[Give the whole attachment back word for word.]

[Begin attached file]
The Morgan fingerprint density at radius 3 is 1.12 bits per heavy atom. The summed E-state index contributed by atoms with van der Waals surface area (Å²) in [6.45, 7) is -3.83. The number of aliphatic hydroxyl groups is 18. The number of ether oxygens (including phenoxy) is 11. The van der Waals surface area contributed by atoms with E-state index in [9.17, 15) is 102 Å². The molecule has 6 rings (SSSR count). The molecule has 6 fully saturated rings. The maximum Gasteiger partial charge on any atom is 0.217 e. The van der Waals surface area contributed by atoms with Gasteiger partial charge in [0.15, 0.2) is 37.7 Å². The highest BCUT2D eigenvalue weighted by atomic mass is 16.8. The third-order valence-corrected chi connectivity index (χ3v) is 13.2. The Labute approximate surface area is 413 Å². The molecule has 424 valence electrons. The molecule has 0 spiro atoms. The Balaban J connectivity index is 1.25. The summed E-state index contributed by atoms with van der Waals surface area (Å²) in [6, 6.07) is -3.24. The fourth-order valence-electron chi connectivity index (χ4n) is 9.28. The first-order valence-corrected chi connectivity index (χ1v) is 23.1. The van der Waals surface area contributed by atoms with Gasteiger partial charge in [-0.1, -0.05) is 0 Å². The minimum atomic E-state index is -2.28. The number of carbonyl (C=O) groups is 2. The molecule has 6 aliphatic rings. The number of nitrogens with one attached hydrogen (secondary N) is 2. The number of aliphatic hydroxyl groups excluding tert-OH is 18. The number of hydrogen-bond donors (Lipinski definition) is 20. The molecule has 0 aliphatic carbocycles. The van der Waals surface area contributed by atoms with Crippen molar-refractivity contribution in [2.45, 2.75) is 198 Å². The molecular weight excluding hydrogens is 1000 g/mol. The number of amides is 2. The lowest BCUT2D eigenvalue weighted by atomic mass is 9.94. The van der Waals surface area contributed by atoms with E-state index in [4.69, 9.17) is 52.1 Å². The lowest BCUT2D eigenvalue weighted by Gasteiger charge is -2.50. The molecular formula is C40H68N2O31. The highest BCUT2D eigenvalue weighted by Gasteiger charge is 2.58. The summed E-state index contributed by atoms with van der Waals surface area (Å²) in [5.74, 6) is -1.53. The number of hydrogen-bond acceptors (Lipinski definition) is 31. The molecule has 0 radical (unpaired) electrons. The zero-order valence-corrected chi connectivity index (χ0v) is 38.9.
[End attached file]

The Morgan fingerprint density at radius 3 is 1.12 bits per heavy atom. The summed E-state index contributed by atoms with van der Waals surface area (Å²) in [6.45, 7) is -3.83. The number of aliphatic hydroxyl groups is 18. The number of ether oxygens (including phenoxy) is 11. The van der Waals surface area contributed by atoms with E-state index in [9.17, 15) is 102 Å². The molecule has 6 rings (SSSR count). The molecule has 6 fully saturated rings. The maximum Gasteiger partial charge on any atom is 0.217 e. The van der Waals surface area contributed by atoms with Gasteiger partial charge in [0.15, 0.2) is 37.7 Å². The highest BCUT2D eigenvalue weighted by atomic mass is 16.8. The third-order valence-corrected chi connectivity index (χ3v) is 13.2. The Labute approximate surface area is 413 Å². The molecule has 424 valence electrons. The molecule has 0 spiro atoms. The Balaban J connectivity index is 1.25. The summed E-state index contributed by atoms with van der Waals surface area (Å²) in [6, 6.07) is -3.24. The fourth-order valence-electron chi connectivity index (χ4n) is 9.28. The first-order valence-corrected chi connectivity index (χ1v) is 23.1. The van der Waals surface area contributed by atoms with Gasteiger partial charge in [-0.1, -0.05) is 0 Å². The minimum atomic E-state index is -2.28. The number of carbonyl (C=O) groups is 2. The molecule has 6 aliphatic rings. The number of nitrogens with one attached hydrogen (secondary N) is 2. The number of aliphatic hydroxyl groups excluding tert-OH is 18. The number of hydrogen-bond donors (Lipinski definition) is 20. The molecule has 0 aliphatic carbocycles. The van der Waals surface area contributed by atoms with Crippen molar-refractivity contribution in [2.45, 2.75) is 198 Å². The molecular weight excluding hydrogens is 1000 g/mol. The number of amides is 2. The lowest BCUT2D eigenvalue weighted by atomic mass is 9.94. The van der Waals surface area contributed by atoms with E-state index in [4.69, 9.17) is 52.1 Å². The lowest BCUT2D eigenvalue weighted by Gasteiger charge is -2.50. The molecular formula is C40H68N2O31. The highest BCUT2D eigenvalue weighted by Gasteiger charge is 2.58. The summed E-state index contributed by atoms with van der Waals surface area (Å²) in [5.74, 6) is -1.53. The number of hydrogen-bond acceptors (Lipinski definition) is 31. The molecule has 0 radical (unpaired) electrons. The zero-order valence-corrected chi connectivity index (χ0v) is 38.9.